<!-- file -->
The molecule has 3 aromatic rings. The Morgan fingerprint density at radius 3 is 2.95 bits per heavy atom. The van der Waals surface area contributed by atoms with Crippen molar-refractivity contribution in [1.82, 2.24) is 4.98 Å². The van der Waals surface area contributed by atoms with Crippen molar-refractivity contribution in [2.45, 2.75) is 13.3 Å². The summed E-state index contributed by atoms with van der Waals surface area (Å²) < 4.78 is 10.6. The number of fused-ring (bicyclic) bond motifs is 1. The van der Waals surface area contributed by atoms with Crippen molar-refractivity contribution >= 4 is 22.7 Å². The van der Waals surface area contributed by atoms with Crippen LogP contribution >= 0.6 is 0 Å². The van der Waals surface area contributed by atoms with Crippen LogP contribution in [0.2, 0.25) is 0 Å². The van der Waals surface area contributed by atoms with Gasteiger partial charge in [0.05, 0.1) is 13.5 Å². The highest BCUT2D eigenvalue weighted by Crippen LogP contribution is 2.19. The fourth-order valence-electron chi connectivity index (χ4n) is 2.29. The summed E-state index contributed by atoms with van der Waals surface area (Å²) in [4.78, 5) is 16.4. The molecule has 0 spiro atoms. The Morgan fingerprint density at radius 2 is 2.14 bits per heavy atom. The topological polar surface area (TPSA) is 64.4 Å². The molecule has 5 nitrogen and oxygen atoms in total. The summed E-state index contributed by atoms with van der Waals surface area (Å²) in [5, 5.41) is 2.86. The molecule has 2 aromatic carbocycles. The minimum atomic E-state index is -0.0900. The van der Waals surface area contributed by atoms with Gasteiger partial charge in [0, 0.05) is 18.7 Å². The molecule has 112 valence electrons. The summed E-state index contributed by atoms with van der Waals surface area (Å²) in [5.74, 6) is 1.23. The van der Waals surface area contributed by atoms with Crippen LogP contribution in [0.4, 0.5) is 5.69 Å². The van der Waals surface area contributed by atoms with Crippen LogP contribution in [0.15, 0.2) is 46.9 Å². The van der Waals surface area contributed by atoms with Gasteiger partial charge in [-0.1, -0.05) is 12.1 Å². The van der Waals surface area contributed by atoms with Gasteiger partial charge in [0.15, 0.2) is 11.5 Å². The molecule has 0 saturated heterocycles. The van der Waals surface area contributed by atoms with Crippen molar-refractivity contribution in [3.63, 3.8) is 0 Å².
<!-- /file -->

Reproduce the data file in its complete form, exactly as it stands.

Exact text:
The molecule has 3 aromatic rings. The Morgan fingerprint density at radius 3 is 2.95 bits per heavy atom. The van der Waals surface area contributed by atoms with Crippen molar-refractivity contribution in [1.82, 2.24) is 4.98 Å². The van der Waals surface area contributed by atoms with Crippen molar-refractivity contribution in [2.45, 2.75) is 13.3 Å². The summed E-state index contributed by atoms with van der Waals surface area (Å²) < 4.78 is 10.6. The number of fused-ring (bicyclic) bond motifs is 1. The van der Waals surface area contributed by atoms with Crippen molar-refractivity contribution >= 4 is 22.7 Å². The van der Waals surface area contributed by atoms with Crippen LogP contribution >= 0.6 is 0 Å². The van der Waals surface area contributed by atoms with Crippen LogP contribution in [0.2, 0.25) is 0 Å². The van der Waals surface area contributed by atoms with Gasteiger partial charge in [0.05, 0.1) is 13.5 Å². The highest BCUT2D eigenvalue weighted by Crippen LogP contribution is 2.19. The fourth-order valence-electron chi connectivity index (χ4n) is 2.29. The summed E-state index contributed by atoms with van der Waals surface area (Å²) in [4.78, 5) is 16.4. The molecule has 0 spiro atoms. The Morgan fingerprint density at radius 2 is 2.14 bits per heavy atom. The topological polar surface area (TPSA) is 64.4 Å². The molecule has 5 nitrogen and oxygen atoms in total. The summed E-state index contributed by atoms with van der Waals surface area (Å²) in [5, 5.41) is 2.86. The molecule has 2 aromatic carbocycles. The minimum atomic E-state index is -0.0900. The van der Waals surface area contributed by atoms with Gasteiger partial charge in [0, 0.05) is 18.7 Å². The molecule has 112 valence electrons. The summed E-state index contributed by atoms with van der Waals surface area (Å²) in [5.74, 6) is 1.23. The van der Waals surface area contributed by atoms with Crippen LogP contribution in [0.4, 0.5) is 5.69 Å². The van der Waals surface area contributed by atoms with Crippen LogP contribution in [0.15, 0.2) is 46.9 Å². The van der Waals surface area contributed by atoms with Gasteiger partial charge in [-0.1, -0.05) is 12.1 Å². The van der Waals surface area contributed by atoms with Gasteiger partial charge in [0.15, 0.2) is 11.5 Å². The molecule has 0 saturated heterocycles. The van der Waals surface area contributed by atoms with Crippen molar-refractivity contribution in [3.63, 3.8) is 0 Å².